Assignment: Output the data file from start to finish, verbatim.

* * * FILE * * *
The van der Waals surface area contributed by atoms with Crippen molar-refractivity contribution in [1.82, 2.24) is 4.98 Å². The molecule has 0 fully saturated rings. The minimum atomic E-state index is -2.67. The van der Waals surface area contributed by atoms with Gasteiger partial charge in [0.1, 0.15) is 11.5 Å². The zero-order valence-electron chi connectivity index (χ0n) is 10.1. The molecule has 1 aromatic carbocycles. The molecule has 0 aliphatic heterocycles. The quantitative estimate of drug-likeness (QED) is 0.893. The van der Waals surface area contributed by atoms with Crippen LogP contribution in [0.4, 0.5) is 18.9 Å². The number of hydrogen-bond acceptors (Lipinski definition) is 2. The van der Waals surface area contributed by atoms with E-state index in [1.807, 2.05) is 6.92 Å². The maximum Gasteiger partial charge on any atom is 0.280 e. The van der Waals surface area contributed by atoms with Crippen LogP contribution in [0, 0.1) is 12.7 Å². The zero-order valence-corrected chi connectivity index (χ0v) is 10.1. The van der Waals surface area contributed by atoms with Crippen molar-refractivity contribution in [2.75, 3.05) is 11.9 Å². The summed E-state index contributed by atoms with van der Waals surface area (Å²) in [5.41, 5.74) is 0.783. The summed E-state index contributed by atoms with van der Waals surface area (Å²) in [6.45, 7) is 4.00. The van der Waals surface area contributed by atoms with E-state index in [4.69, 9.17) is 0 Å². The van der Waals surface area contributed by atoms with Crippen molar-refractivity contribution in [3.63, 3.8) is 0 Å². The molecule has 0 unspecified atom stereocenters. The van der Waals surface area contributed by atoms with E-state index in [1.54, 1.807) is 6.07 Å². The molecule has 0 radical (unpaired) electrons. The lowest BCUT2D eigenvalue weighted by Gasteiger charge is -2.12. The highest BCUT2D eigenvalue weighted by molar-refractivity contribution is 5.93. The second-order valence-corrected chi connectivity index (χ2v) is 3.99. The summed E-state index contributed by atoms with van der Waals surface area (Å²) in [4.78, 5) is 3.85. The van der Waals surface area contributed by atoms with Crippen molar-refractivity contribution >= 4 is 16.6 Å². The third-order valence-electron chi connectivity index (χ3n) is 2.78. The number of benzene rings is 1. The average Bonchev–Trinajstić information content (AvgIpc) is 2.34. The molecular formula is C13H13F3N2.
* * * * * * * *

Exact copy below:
The van der Waals surface area contributed by atoms with Crippen molar-refractivity contribution in [1.82, 2.24) is 4.98 Å². The molecule has 0 fully saturated rings. The minimum atomic E-state index is -2.67. The van der Waals surface area contributed by atoms with Gasteiger partial charge in [0.1, 0.15) is 11.5 Å². The zero-order valence-electron chi connectivity index (χ0n) is 10.1. The molecule has 1 aromatic carbocycles. The molecule has 0 aliphatic heterocycles. The quantitative estimate of drug-likeness (QED) is 0.893. The van der Waals surface area contributed by atoms with Crippen LogP contribution in [0.4, 0.5) is 18.9 Å². The number of hydrogen-bond acceptors (Lipinski definition) is 2. The van der Waals surface area contributed by atoms with E-state index in [1.807, 2.05) is 6.92 Å². The maximum Gasteiger partial charge on any atom is 0.280 e. The van der Waals surface area contributed by atoms with Crippen LogP contribution in [0, 0.1) is 12.7 Å². The zero-order valence-corrected chi connectivity index (χ0v) is 10.1. The van der Waals surface area contributed by atoms with Crippen molar-refractivity contribution in [2.75, 3.05) is 11.9 Å². The summed E-state index contributed by atoms with van der Waals surface area (Å²) in [5.41, 5.74) is 0.783. The summed E-state index contributed by atoms with van der Waals surface area (Å²) in [6.45, 7) is 4.00. The van der Waals surface area contributed by atoms with E-state index in [4.69, 9.17) is 0 Å². The van der Waals surface area contributed by atoms with Crippen molar-refractivity contribution in [3.63, 3.8) is 0 Å². The molecule has 0 unspecified atom stereocenters. The van der Waals surface area contributed by atoms with E-state index in [1.54, 1.807) is 6.07 Å². The molecule has 0 radical (unpaired) electrons. The lowest BCUT2D eigenvalue weighted by Gasteiger charge is -2.12. The highest BCUT2D eigenvalue weighted by molar-refractivity contribution is 5.93. The second-order valence-corrected chi connectivity index (χ2v) is 3.99. The summed E-state index contributed by atoms with van der Waals surface area (Å²) in [4.78, 5) is 3.85. The van der Waals surface area contributed by atoms with Crippen molar-refractivity contribution >= 4 is 16.6 Å². The third-order valence-electron chi connectivity index (χ3n) is 2.78. The number of benzene rings is 1. The average Bonchev–Trinajstić information content (AvgIpc) is 2.34. The molecular formula is C13H13F3N2.